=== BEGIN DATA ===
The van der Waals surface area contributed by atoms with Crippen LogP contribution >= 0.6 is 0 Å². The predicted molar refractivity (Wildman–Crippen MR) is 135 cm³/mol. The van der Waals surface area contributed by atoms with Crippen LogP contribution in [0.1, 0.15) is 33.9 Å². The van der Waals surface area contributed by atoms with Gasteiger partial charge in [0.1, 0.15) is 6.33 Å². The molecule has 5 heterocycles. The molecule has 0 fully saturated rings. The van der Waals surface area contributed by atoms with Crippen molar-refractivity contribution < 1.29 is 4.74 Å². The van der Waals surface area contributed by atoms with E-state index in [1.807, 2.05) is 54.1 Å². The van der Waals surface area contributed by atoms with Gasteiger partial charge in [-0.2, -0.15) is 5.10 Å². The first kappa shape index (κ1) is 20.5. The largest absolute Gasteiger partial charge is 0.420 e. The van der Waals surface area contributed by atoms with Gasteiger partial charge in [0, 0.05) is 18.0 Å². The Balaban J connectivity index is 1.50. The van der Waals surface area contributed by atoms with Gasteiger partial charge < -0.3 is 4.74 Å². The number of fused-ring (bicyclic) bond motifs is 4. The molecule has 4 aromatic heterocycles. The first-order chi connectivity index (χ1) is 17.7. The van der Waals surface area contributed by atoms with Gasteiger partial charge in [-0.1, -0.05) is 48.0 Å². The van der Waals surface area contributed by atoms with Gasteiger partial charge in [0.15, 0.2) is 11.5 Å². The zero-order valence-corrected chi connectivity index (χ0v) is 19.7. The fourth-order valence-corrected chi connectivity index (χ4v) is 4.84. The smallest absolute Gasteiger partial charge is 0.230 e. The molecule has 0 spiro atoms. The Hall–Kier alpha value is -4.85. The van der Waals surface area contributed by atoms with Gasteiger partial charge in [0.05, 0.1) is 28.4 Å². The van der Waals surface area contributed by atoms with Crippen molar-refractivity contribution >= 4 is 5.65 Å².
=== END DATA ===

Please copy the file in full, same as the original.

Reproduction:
The van der Waals surface area contributed by atoms with Crippen LogP contribution >= 0.6 is 0 Å². The predicted molar refractivity (Wildman–Crippen MR) is 135 cm³/mol. The van der Waals surface area contributed by atoms with Crippen LogP contribution in [0.1, 0.15) is 33.9 Å². The van der Waals surface area contributed by atoms with Gasteiger partial charge in [0.1, 0.15) is 6.33 Å². The molecule has 5 heterocycles. The molecule has 0 fully saturated rings. The van der Waals surface area contributed by atoms with Crippen molar-refractivity contribution < 1.29 is 4.74 Å². The van der Waals surface area contributed by atoms with E-state index in [1.807, 2.05) is 54.1 Å². The van der Waals surface area contributed by atoms with Gasteiger partial charge in [-0.2, -0.15) is 5.10 Å². The first kappa shape index (κ1) is 20.5. The largest absolute Gasteiger partial charge is 0.420 e. The van der Waals surface area contributed by atoms with Gasteiger partial charge in [0, 0.05) is 18.0 Å². The Balaban J connectivity index is 1.50. The van der Waals surface area contributed by atoms with Gasteiger partial charge < -0.3 is 4.74 Å². The number of fused-ring (bicyclic) bond motifs is 4. The molecule has 4 aromatic heterocycles. The first-order chi connectivity index (χ1) is 17.7. The van der Waals surface area contributed by atoms with Gasteiger partial charge in [-0.1, -0.05) is 48.0 Å². The van der Waals surface area contributed by atoms with Gasteiger partial charge in [0.15, 0.2) is 11.5 Å². The zero-order valence-corrected chi connectivity index (χ0v) is 19.7. The fourth-order valence-corrected chi connectivity index (χ4v) is 4.84. The smallest absolute Gasteiger partial charge is 0.230 e. The molecule has 0 spiro atoms. The Hall–Kier alpha value is -4.85. The van der Waals surface area contributed by atoms with Gasteiger partial charge in [0.05, 0.1) is 28.4 Å². The van der Waals surface area contributed by atoms with Crippen molar-refractivity contribution >= 4 is 5.65 Å².